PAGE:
Apple Will Launch Intel Macs Despite Transition to Custom Chips

Ali Salman
Apple to Launch Mac Pro with Intel chip

Apple is gradually making the way for its custom silicon to entirely takeover its Mac lineup. While the company has succeeded in its efforts, for the most part, it seems there is still some juice left in Intel that Apple can use in its Mac. Initially, 2021 was supposed to wrap up the relation between Intel and Apple. Now, new reports suggest that Apple still has one more Mac Pro model in its lineup which will be powered by an Intel chip. Scroll down to read more details on the scene.

Apple Could Launch New Mac Pro Models With an Intel Processor Amid Transition to Custom Chips

The report suggests that Apple is expected to launch a Mac Pro model powered by an Intel chip before it completes its transition (via MacRumors). The company is working on two new models of the Mac Pro, one of which will feature the same design with updated internals, and the other will feature an entire redesign.

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While Apple's M-series chips have proved themselves when it comes to performance and battery life, it seems Apple is still not confident enough to replace Intel chips in its Mac Pro. The Mac Pro is a high-end workstation that can be used by photographers, Hollywood insiders, animators, and much more. These professions require heavy rendering and the company wants to equip the Mac Pro with an Intel chip.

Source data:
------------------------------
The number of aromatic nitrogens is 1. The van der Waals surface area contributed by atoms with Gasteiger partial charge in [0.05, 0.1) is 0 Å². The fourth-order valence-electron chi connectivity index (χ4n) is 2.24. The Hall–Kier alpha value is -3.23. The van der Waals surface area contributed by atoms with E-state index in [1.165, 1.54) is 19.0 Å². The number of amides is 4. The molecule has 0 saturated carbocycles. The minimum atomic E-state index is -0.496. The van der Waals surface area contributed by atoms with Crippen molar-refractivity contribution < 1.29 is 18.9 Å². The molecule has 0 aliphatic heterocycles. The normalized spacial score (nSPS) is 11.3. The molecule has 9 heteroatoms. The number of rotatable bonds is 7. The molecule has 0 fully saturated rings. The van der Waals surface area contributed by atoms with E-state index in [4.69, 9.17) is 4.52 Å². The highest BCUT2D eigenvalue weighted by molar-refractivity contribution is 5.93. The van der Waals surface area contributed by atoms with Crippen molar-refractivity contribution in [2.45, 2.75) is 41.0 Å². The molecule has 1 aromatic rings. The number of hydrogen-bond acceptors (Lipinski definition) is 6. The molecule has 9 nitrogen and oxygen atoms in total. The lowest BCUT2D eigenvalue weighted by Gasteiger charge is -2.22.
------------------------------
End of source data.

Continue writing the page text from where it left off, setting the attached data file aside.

Amid transition, it is expected that Apple will use Xeon Scalable processor which Intel promotes to feature "advanced performance, security, efficiency, and built-in AI acceleration to handle IoT workloads and more powerful AI." While Apple's decision seems odd to many, there might be other factors contributing to the move. Apple uses Rosetta 2 in its Mac lineup to translate apps designed for Intel processors to work with its custom M-series chips. Since both processors use different architectures, Apple could be potentially buying some time to perfect the translation technology.

Apple to Launch Mac Pro with Intel chip

Even though Rosetta 2 works fine for many, a high-end desktop-class workstation would not want anything to hold the actual performance back. Henceforth, it could give Apple some time before it designs the translation technology that mirrors compatibility. At this point, Apple silicon drives the MacBook Air, MacBook Pro, Mac mini, iMac, and even the new iPad Pro models.

On the other side of things, Apple's redesigned Mac Pro will be launched sometime next year with up to 32 high-performance cores and 128 graphics cores. It was also reported that the Mac Pro could use two or four dies of the M1 Max chip for enhanced performance. Take note that the final word rests with Apple and we could see things differently in the future.

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